We recently reviewed a new report from Conduent on traffic congestion as a worldwide issue. While new technological developments, new infrastructure and expanded mobility options are aiding in this issue, the biggest factor in improving urban travel actually relies upon a completely different factor: human behaviour.
driving with the negative effects of traffic congestion
The Customer Experience of Urban Travel Report is an extensive survey of mobility trends and preferences that’s conducted by Conduent, a leading provider of public transportation and mobility. After surveying 23 cities across 15 countries, Conduent found that, even though driving is the main mode of transportation that involves frequent delays due to traffic congestion:
- Respondents around the globe chose ‘driving their own car’ over other modes of transport for reasons including: comfort (54%), ease of access (47%) and reliability (39%)
- Respondents experiencing delays at least one day a week shared that delays cause them to miss out on time with their family and friends (61%) or arrive late for work (51%)
The emotion of Traffic Congestion Delays
Traffic congestion inevitably causes delays that can poorly impact one’s emotional state, as well as physical aspects of their lives such as business meetings or enjoyment of being with friends and family. Stress and frustration are both common emotions caused by delays on the road: 40% of respondents reported negative emotions of stressed or frustrated to describe their feelings about travel in their city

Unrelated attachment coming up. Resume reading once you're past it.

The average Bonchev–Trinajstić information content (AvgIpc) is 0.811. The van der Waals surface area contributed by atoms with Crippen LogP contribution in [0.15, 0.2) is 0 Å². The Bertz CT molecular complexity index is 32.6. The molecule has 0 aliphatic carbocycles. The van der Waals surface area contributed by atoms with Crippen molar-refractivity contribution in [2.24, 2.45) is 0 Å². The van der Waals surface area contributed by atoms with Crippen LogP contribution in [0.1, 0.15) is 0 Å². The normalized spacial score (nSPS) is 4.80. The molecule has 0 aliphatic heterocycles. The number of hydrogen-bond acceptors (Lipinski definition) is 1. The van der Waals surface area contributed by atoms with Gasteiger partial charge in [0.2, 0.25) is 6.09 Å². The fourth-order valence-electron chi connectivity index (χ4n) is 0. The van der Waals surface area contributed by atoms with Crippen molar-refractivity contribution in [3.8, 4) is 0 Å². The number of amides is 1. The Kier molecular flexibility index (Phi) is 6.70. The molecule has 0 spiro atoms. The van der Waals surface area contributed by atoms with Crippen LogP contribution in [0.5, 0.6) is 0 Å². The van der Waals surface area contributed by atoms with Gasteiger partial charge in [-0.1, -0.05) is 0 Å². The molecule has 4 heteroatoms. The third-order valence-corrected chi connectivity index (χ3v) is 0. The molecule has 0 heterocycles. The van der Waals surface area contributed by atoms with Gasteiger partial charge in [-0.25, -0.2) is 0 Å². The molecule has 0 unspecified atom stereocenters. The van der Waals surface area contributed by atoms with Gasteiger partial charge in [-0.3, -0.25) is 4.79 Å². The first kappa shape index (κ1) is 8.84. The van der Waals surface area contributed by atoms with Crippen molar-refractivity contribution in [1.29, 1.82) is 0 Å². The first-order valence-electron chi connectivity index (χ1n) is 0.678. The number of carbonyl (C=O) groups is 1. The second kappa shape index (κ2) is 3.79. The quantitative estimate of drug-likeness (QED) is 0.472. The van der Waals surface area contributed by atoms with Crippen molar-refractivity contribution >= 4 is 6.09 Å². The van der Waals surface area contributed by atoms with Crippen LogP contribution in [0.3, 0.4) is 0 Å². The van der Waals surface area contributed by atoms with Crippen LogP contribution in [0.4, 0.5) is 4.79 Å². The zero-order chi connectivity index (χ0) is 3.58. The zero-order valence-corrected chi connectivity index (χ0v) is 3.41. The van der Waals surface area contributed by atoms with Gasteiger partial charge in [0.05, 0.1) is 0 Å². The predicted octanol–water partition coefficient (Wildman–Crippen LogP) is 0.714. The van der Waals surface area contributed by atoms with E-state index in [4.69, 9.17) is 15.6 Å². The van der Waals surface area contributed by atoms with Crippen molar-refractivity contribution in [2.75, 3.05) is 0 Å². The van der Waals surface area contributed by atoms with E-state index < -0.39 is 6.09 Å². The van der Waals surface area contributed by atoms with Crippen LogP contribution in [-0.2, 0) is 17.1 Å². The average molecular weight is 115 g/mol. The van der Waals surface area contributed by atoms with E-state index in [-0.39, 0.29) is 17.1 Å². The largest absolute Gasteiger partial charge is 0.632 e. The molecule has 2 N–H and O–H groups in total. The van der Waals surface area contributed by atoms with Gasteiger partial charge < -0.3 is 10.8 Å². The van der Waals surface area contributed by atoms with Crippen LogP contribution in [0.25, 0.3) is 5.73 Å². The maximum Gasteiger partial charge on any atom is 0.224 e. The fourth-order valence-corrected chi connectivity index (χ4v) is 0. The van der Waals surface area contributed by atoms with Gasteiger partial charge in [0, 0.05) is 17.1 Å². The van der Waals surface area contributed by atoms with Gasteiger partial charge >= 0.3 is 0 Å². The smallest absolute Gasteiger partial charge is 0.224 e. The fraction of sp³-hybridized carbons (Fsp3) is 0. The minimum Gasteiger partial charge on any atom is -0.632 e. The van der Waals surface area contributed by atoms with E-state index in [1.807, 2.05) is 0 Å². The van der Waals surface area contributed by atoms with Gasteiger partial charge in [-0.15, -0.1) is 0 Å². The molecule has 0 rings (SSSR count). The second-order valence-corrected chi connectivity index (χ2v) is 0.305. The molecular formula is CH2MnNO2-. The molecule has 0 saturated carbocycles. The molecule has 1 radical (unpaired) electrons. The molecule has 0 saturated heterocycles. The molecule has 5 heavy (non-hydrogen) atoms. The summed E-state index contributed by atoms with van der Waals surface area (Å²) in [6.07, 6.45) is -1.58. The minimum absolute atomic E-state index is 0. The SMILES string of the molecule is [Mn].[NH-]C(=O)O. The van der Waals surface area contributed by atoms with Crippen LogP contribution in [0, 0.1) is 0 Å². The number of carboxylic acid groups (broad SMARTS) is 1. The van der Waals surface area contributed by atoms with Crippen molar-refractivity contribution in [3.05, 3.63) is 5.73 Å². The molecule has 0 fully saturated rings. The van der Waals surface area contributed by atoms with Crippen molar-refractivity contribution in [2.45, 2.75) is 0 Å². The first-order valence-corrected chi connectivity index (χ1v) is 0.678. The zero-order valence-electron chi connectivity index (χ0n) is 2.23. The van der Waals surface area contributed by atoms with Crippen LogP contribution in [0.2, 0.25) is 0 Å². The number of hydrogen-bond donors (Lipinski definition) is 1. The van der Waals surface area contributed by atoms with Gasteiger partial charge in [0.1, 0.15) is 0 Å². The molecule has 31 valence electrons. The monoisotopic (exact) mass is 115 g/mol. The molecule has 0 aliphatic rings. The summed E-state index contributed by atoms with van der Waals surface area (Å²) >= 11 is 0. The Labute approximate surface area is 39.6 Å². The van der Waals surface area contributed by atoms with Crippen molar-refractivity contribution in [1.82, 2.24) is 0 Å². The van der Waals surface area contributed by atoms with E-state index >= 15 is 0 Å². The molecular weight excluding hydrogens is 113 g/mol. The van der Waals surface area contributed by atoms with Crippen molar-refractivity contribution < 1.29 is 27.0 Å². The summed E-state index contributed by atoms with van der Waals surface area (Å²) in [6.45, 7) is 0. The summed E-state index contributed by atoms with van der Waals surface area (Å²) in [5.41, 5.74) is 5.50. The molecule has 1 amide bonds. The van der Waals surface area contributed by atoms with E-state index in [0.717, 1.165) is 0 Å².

However, despite this common negative experience with traffic delays, the respondents are still choosing to drive. Why? Because transportation decisions are influenced heavily by habits, convenience and personal preferences. This is where the habits of human behaviour require change.
The switch to multimodal transport systems
Respondents rated reliability of services and information as highly important for future travel. In addition, 70% of respondents said they would be encouraged to ride public transit more frequently if the journey time was faster. This means that persuading drivers to use a multimodal transport system requires more speed and reliability of services, education and information.
“Transportation is an inherently personal decision. People primarily focus on their individual situation, factoring in speed, comfort and cost when determining how they’d like to travel,” said Don Hubicki, executive vice president of public sector transportation at Conduent.
“Providing more choices in line with our personal situations is key to changing behavior. People’s preferred travel choices aren’t always best for their communities. It’s time to think beyond transportation silos and present alternative options to create a better, more seamless travel experience. Despite an over-reliance on cars, our survey shows more than half of respondents find the proposition of a multimodal experience appealing.”